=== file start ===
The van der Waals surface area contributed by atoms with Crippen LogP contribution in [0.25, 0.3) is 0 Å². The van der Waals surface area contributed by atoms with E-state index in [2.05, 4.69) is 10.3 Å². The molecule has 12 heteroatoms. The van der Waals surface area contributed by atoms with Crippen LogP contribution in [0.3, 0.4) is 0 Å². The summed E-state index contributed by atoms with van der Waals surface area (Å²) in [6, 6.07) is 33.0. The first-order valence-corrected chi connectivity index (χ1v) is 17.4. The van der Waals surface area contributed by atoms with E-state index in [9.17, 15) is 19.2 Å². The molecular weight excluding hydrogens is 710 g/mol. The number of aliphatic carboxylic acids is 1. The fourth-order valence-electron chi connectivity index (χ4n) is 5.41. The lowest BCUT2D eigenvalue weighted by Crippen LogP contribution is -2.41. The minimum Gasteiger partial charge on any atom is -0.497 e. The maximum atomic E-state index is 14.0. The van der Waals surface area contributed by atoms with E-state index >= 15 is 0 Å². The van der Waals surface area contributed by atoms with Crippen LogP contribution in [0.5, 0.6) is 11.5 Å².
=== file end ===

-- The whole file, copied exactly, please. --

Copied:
The van der Waals surface area contributed by atoms with Crippen LogP contribution in [0.25, 0.3) is 0 Å². The van der Waals surface area contributed by atoms with E-state index in [2.05, 4.69) is 10.3 Å². The molecule has 12 heteroatoms. The van der Waals surface area contributed by atoms with Crippen LogP contribution in [0.3, 0.4) is 0 Å². The summed E-state index contributed by atoms with van der Waals surface area (Å²) in [6, 6.07) is 33.0. The first-order valence-corrected chi connectivity index (χ1v) is 17.4. The van der Waals surface area contributed by atoms with E-state index in [9.17, 15) is 19.2 Å². The molecular weight excluding hydrogens is 710 g/mol. The number of aliphatic carboxylic acids is 1. The fourth-order valence-electron chi connectivity index (χ4n) is 5.41. The lowest BCUT2D eigenvalue weighted by Crippen LogP contribution is -2.41. The minimum Gasteiger partial charge on any atom is -0.497 e. The maximum atomic E-state index is 14.0. The van der Waals surface area contributed by atoms with E-state index >= 15 is 0 Å². The van der Waals surface area contributed by atoms with Crippen LogP contribution in [0.5, 0.6) is 11.5 Å².